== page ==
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Bile or gall is a bitter-tasting, dark green to yellowish brown fluid, produced by the liver of most vertebrates, that aids the process of digestion of lipids in the small intestine. In many species, bile is stored in the gallbladder and upon eating is discharged into the duodenum. Bile is a composition of the following materials: water (85%), bile salts (10%), mucus and pigments (3%), fats (1%), inorganic salts (0.7%) and cholesterol (0.3%).
In the medical theories prevalent in the West from Classical Antiquity up to the Middle Ages, the body's health depended on the equilibrium between four "humors" or vital fluids: blood, phlegm, "yellow bile" (or choler) and "black bile". Excesses of the last two humors were thought to produce aggression and depression, respectively; and the Greek names for them gave rise to the English words "cholera" and "melancholia". Those same theories explain the derivation of the English word "bilious" from "bile", and the meaning of "gall" in English as "exasperation" or "impudence".
Bile acts to some extent as a surfactant, helping to emulsify the fats in the food. Bile salt anions have a hydrophilic side and a hydrophobic side, and therefore tend to aggregate around droplets of fat (triglycerides and phospholipids) to form micelles, with the hydrophobic sides towards the fat and hydrophilic towards the outside. The hydrophilic sides are positively charged due to the lecithin and other phospholipids that compose bile, and this charge prevents fat droplets coated with bile from re-aggregating into larger fat particles. Ordinarily, the micelles in the duodenum have a diameter of around 14-33 μm.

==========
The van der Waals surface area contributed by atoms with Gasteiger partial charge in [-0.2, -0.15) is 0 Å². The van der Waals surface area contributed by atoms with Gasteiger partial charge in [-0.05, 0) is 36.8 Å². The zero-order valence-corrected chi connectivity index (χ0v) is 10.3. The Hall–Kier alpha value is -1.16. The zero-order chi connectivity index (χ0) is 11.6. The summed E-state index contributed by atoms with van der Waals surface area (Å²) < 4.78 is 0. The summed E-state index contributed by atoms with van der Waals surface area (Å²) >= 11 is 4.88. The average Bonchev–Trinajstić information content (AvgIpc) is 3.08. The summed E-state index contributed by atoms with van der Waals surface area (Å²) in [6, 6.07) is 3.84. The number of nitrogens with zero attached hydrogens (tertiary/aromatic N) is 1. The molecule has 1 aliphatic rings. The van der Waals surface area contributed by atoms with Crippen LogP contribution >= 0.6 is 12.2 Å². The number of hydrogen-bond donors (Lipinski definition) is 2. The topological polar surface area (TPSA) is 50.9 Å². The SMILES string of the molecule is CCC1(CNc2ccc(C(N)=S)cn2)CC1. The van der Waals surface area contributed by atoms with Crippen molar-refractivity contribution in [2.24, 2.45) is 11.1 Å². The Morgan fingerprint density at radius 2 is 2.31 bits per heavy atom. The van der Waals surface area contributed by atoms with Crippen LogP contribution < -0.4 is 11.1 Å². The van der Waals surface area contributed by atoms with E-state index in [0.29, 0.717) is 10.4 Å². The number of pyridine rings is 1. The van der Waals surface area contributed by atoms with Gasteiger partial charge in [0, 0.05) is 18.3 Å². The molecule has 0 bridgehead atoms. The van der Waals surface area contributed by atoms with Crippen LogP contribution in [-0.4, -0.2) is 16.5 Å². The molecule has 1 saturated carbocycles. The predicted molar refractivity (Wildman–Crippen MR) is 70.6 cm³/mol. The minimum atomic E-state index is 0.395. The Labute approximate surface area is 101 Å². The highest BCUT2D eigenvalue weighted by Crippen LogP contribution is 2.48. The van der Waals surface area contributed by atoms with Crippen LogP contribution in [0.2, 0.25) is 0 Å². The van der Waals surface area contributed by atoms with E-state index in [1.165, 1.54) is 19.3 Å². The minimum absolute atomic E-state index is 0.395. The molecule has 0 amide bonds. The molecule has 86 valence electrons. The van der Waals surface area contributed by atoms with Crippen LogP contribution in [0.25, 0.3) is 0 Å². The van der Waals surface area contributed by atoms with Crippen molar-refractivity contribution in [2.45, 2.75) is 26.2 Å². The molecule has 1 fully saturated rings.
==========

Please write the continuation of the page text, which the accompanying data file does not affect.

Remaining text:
The dispersion of food fat into micelles thus provide a largely increased surface area for the action of the enzyme pancreatic lipase, which actually digests the triglycerides, and is able to reach the fatty core through gaps between the bile salts. A triglyceride is broken down into two fatty acids and a monoglyceride, which are absorbed by the villi on the intestine walls. After being transferred across the intestinal membrane, fatty acids are reformed into triglycerides, then absorbed into the lymphatic system through lacteals. Without bile salts, most of the lipids in the food would be passed out in feces, undigested.
The alkaline bile also has the function of neutralizing any excess stomach acid before it enters the ileum, the final section of the small intestine. Bile salts also act as bactericides, destroying many of the microbes that may be present in the food.
Bile from slaughtered animals can be mixed with soap. This mixture, called bile soap, can be applied to textiles a few hours before washing and is a traditional and rather effective method for removing various kinds of tough stains.